E.  Students should make a tentative list of the fish and the quantity of each they would like to collect for their exhibit (students are limited to a maximum of 5 large fish (over 3 feet) and up to 12 smaller fish (less than 3 feet) but may also substitute 2 smaller fish for each large).  When making their lists, students must consider the following:

Temperature – The species must live within a five degree temperature range.

Salinity – If two of their chosen species cannot live in the same salinity range, they must choose only one of those.

Size – Size must be considered to limit the amount of biomass for the exhibit.  Discuss some of the problems that could occur with keeping too many fish in one tank.  Problems include: Water quality control (more fish, more fish waste), disease (more fish allow diseases to spread more rapidly through a tank population), and care taking (more fish to feed, and monitor health on for museum staff).

Habitat – Fish may be found at different depths and in difference places throughout the water column.  Fish may be benthic (bottom dwelling), demersal (living near the bottom), and pelagic (adapted to open ocean). Fish may also live in very shallow water and may  need a place to hide (these fish stay out of view most of the time but it is worthwhile for visitors to try and find them).  It is a good idea to get a mix of fish with different environmental preferences because if the tank has only benthic fish, all of the fish will spend their time on the bottom.

I.    Once students have a plan of which fish species they want, it is time for the first day of collecting.

J.     Distribute the collection area map and explain that they might need to adjust their exhibit plan a little during the collection process.  Students will have 3 collection days to get their fish.  The days will be four months apart to potentially give students the opportunity to catch species in many temperature ranges.  (Flexibility is required for real aquarists too – this happens in real life also!)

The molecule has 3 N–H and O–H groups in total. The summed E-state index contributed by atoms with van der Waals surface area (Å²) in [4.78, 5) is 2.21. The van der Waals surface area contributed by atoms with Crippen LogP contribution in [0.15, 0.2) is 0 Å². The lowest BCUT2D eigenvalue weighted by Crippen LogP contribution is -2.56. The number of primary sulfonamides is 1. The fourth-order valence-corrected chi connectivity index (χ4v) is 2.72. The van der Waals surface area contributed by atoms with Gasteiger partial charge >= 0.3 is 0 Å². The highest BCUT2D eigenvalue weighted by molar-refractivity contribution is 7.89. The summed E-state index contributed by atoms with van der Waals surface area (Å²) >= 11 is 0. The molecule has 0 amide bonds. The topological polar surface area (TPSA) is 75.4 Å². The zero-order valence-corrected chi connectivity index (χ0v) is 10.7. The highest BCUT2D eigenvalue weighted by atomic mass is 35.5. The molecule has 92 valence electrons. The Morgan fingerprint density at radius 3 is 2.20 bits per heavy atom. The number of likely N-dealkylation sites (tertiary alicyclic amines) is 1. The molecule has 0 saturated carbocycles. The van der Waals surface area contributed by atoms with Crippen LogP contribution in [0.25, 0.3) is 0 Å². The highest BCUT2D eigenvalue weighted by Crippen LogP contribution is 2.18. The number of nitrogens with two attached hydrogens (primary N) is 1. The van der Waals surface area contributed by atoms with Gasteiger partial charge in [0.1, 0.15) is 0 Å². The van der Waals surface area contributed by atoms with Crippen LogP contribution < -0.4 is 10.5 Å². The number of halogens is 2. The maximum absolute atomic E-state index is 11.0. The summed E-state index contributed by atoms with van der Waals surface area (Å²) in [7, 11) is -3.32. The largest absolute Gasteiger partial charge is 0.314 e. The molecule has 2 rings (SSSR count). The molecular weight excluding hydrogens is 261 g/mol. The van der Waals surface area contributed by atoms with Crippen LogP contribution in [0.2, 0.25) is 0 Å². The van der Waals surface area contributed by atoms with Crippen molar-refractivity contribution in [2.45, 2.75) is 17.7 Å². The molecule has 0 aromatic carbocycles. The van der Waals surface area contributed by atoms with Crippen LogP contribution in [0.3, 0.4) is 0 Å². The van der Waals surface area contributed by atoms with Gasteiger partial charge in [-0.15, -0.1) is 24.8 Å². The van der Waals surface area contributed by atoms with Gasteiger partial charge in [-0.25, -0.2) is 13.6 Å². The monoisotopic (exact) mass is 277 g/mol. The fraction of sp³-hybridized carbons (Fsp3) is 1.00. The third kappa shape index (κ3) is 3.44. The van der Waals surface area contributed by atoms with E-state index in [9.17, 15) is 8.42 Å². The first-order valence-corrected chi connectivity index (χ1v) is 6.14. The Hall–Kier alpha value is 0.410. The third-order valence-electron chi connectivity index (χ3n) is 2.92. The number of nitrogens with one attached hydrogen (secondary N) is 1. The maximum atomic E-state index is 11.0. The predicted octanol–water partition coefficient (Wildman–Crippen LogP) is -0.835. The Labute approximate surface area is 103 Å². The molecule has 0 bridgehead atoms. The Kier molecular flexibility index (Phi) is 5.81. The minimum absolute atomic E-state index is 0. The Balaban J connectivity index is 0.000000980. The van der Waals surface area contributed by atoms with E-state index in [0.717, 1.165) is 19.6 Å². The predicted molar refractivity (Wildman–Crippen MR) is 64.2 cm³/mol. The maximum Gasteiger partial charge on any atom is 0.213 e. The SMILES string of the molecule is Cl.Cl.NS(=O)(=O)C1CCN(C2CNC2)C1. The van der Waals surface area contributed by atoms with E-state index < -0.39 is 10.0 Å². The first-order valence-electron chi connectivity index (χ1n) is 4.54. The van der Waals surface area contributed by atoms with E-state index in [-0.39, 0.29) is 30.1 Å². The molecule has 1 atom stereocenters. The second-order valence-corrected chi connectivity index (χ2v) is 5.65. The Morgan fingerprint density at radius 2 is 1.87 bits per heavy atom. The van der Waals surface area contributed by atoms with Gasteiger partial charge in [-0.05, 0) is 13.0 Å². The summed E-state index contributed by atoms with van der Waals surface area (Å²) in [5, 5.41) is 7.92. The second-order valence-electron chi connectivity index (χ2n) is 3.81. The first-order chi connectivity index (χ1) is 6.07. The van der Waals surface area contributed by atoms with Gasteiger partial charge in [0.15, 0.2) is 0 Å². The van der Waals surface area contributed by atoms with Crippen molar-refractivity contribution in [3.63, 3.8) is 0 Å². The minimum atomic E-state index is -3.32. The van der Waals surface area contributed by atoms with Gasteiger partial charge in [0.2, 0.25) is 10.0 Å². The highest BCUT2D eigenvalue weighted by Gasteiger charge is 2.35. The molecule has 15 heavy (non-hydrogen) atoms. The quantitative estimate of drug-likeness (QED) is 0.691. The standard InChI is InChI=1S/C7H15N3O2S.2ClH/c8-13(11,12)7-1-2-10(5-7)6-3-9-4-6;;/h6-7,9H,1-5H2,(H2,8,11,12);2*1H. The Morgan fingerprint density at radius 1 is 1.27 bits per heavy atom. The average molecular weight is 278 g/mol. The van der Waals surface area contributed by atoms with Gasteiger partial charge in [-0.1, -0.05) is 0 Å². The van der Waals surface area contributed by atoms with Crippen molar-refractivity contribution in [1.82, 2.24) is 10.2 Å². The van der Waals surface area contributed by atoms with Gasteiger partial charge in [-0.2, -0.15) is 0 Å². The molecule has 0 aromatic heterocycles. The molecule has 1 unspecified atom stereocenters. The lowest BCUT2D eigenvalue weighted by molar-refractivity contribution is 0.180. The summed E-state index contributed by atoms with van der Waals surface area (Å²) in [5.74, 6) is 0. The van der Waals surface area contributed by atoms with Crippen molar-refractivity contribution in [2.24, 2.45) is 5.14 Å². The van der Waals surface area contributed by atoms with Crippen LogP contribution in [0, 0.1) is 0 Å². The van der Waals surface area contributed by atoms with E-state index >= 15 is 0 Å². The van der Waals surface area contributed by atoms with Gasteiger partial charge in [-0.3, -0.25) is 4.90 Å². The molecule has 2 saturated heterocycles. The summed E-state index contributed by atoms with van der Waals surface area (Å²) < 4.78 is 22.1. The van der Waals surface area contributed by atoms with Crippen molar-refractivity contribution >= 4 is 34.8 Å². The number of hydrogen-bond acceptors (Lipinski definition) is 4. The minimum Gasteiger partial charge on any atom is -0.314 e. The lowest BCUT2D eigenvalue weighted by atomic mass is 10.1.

K.    Give each group the “Day 1” temperature data.  Students will use this information to locate where they will collect each fish, (assume that if the student is collecting in the temperature range of the fish they want, they will get it).  Students may collect no more than 7 fish per day since space limitation on collection boat.  Have students record the coordinates that they captured each fish at by letter and number (for example, E-10).  Students may need help using the SST maps (information can be found at

L. Go through the other two days of collecting: pass out the data maps one at a time, just before the collecting will begin. Students again must record fish coordinates, and can collect no more than 7 fish per day.

M.   Once complete allow the students to sketch and color their completed tank exhibits (distribute the aquarium pictures handout if desired).  If time allows, have student group present it to the class.


1.   Students are asked to explain why they chose the species that they did.

2.   Students are asked to explain why their species will survive in the aquarium.

3.   Talk about what difficulties they encountered (what was hardest, easiest?)

4.   What educational value will their aquarium add to our museum?  Convince me why I should make your aquarium vs. someone else’s in the class.

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  1. COSEE NOW | Blog | Design an Aquarium Exhibit | Pro Earth Forsyth - January 25, 2011